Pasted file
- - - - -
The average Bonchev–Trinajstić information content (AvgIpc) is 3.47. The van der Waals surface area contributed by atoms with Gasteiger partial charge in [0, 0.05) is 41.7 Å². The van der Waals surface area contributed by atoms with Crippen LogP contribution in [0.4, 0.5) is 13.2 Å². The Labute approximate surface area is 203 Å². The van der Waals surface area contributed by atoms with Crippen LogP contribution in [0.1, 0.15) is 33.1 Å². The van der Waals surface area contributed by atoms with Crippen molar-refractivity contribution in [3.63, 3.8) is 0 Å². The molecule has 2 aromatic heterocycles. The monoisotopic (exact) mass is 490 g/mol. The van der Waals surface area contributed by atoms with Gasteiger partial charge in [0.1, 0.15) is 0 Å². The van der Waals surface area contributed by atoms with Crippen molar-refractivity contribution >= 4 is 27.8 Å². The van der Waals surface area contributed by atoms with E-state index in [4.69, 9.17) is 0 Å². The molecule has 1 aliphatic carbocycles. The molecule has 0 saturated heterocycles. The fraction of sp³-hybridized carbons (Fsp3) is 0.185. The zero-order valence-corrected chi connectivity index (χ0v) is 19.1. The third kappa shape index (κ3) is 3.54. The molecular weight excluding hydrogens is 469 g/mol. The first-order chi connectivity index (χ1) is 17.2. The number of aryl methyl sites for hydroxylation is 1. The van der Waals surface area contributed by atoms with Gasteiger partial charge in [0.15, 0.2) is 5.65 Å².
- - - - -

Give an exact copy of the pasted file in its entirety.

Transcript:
The average Bonchev–Trinajstić information content (AvgIpc) is 3.47. The van der Waals surface area contributed by atoms with Gasteiger partial charge in [0, 0.05) is 41.7 Å². The van der Waals surface area contributed by atoms with Crippen LogP contribution in [0.4, 0.5) is 13.2 Å². The Labute approximate surface area is 203 Å². The van der Waals surface area contributed by atoms with Crippen LogP contribution in [0.1, 0.15) is 33.1 Å². The van der Waals surface area contributed by atoms with Crippen molar-refractivity contribution in [3.63, 3.8) is 0 Å². The molecule has 2 aromatic heterocycles. The monoisotopic (exact) mass is 490 g/mol. The van der Waals surface area contributed by atoms with Gasteiger partial charge in [0.1, 0.15) is 0 Å². The van der Waals surface area contributed by atoms with Crippen molar-refractivity contribution >= 4 is 27.8 Å². The van der Waals surface area contributed by atoms with E-state index in [4.69, 9.17) is 0 Å². The molecule has 1 aliphatic carbocycles. The molecule has 0 saturated heterocycles. The fraction of sp³-hybridized carbons (Fsp3) is 0.185. The zero-order valence-corrected chi connectivity index (χ0v) is 19.1. The third kappa shape index (κ3) is 3.54. The molecular weight excluding hydrogens is 469 g/mol. The first-order chi connectivity index (χ1) is 17.2. The number of aryl methyl sites for hydroxylation is 1. The van der Waals surface area contributed by atoms with Gasteiger partial charge in [0.15, 0.2) is 5.65 Å².